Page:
- June 20, 2020
- Henry Carrigan
- Album Reviews
by Henry Carrigan (@henry.carrigan), Folk Alley
John McCutcheon wasn’t planning to make this album, Cabin Fever: Songs from the Quarantine, but the chords and notes flowed out of his fingers and the songs rolled off his tongue as he sequestered himself in his cabin in the North Georgia mountains. Returning from an Australian tour in mid-March, he went into self-imposed quarantine and wrote one song a day for three weeks, fueled by long conversations with friends and long walks where he reflected on the past, present, and future. With his characteristic humor and his winning way as a storyteller, McCutcheon pays tribute to health care workers, offers an homage to John Prine, and ponders the ambiguities of human nature in this collection of moving songs that feature the spare atmospheric arrangements of McCutcheon accompanying himself on guitar or piano. The songs are expansive, welcoming us lovingly into their landscape with grace and inviting us to bask in their warmth.
Realizing many people are out of work now, McCutcheon wanted to make the album affordable for anyone. “It’s a new model: even broke people need music…maybe more than most, so they can have it for free, no questions asked. And, on the other end, we’re hoping that those folks who are a little better off might pay a little more. That kind of generosity, too, is really of this time.”
The album’s first track, “Front Line,” opens with a down strum that moves quickly into an urgent, almost staccato, strumming pattern that mimics the hurried stress of health care workers or other essential workers putting themselves at risk while working to keep others safe and well during the pandemic. The chorus echoes the relentless challenges of living on the line between life and death, even as it honors the tireless workers who put one foot in front of the other as the care for others: “On the front line/There’s no place to go/Facing the foe/Wherever it’s found/On the front line/No time to be scared/Pray you’re prepared/So you just stand your ground.”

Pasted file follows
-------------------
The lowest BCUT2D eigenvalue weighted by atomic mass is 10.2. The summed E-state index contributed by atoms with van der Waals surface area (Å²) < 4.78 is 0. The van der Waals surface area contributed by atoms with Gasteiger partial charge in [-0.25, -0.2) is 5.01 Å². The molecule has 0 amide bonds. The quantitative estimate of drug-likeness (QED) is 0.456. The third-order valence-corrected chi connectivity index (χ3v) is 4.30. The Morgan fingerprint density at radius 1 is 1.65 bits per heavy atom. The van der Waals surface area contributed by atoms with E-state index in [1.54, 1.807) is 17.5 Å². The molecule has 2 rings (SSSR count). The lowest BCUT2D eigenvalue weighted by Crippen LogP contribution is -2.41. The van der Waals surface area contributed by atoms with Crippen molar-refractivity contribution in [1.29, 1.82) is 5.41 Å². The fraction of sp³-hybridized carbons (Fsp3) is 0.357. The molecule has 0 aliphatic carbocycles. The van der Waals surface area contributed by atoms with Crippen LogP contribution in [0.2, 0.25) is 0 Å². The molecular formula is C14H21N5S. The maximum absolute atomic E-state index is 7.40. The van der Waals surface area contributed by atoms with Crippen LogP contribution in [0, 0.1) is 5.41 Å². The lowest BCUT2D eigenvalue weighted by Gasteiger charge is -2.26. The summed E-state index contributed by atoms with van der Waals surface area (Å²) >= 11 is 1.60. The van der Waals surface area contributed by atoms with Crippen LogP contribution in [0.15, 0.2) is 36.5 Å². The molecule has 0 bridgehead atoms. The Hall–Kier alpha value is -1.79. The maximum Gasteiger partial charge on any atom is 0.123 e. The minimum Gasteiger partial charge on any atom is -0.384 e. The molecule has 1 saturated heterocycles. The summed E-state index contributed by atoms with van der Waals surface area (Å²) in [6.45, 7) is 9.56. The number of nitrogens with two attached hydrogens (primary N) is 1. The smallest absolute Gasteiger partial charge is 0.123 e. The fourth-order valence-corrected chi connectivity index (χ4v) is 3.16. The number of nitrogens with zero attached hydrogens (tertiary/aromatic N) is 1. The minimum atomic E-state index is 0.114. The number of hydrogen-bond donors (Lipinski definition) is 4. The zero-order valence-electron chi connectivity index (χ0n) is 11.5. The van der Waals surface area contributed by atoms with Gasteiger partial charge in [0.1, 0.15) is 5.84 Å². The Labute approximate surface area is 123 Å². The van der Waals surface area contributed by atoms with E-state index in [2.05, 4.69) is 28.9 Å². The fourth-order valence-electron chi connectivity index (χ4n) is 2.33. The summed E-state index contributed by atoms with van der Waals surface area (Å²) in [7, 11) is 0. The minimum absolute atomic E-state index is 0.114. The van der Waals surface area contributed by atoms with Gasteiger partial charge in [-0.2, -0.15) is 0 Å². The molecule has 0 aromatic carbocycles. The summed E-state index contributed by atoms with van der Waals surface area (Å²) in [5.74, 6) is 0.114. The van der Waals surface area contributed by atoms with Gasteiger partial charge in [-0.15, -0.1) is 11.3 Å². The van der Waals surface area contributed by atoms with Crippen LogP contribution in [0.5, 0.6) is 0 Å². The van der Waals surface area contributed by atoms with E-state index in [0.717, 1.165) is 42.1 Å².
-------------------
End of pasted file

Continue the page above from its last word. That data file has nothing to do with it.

The hymn-like “One Hundred Years” features a gospel piano as McCutcheon tenderly reflects on the legacy he’s leaving his grandchildren and great-children. With a simple shift of a pronoun, he cannily throws the responsibility for the care-taking of the future to his own generation (“I/we”): “Each day I am more of the past/The future is not mine/I know what’s been left me now/Is for the next in line/Have we packed well for their journey/Have we done all that we could/Or trying to be great again/Forgotten to be good?”
The somber “The Night That John Prine Died,” with its opening chords riding on a phrase from “These Days,” poignantly honors Prine, artfully revivifying Prine in the chorus: “There’s an angel from Montgomery/That’s finally taken wing/
And a place up there called Paradise/Where even Sam Stone sings/All the losers, lovers, loners/
Have gathered ‘round the throne/ And in a mighty choir/To welcome John Prine home.” The quiet opening measures of
“Control” blossoms into a nod-and-a-wink tune about the ways that we try to control life around us only to surrender such obsessive desires when we realize the only role we can control is “how it is with me.”
“Hallelujah Morning” scampers along in a celebration of life, while the Celtic-tinged ballad “Six Feet Away” draws comically on what happens to love when our lovers must be six feet away; the final lines contain a surprise ironic take on loving six feet away.
Cabin Fever: Songs from the Quarantine offers us the simple pleasure of listening to McCutcheon’s warm vocals, his lyrical insights, and his ringing and clear music tones. The songs on the collection keep us good company in our own isolation, prompting us to laugh, cry, and reflect on our lives and times.
Cabin Fever: Songs of Quarantine is out now and available via his website - HERE.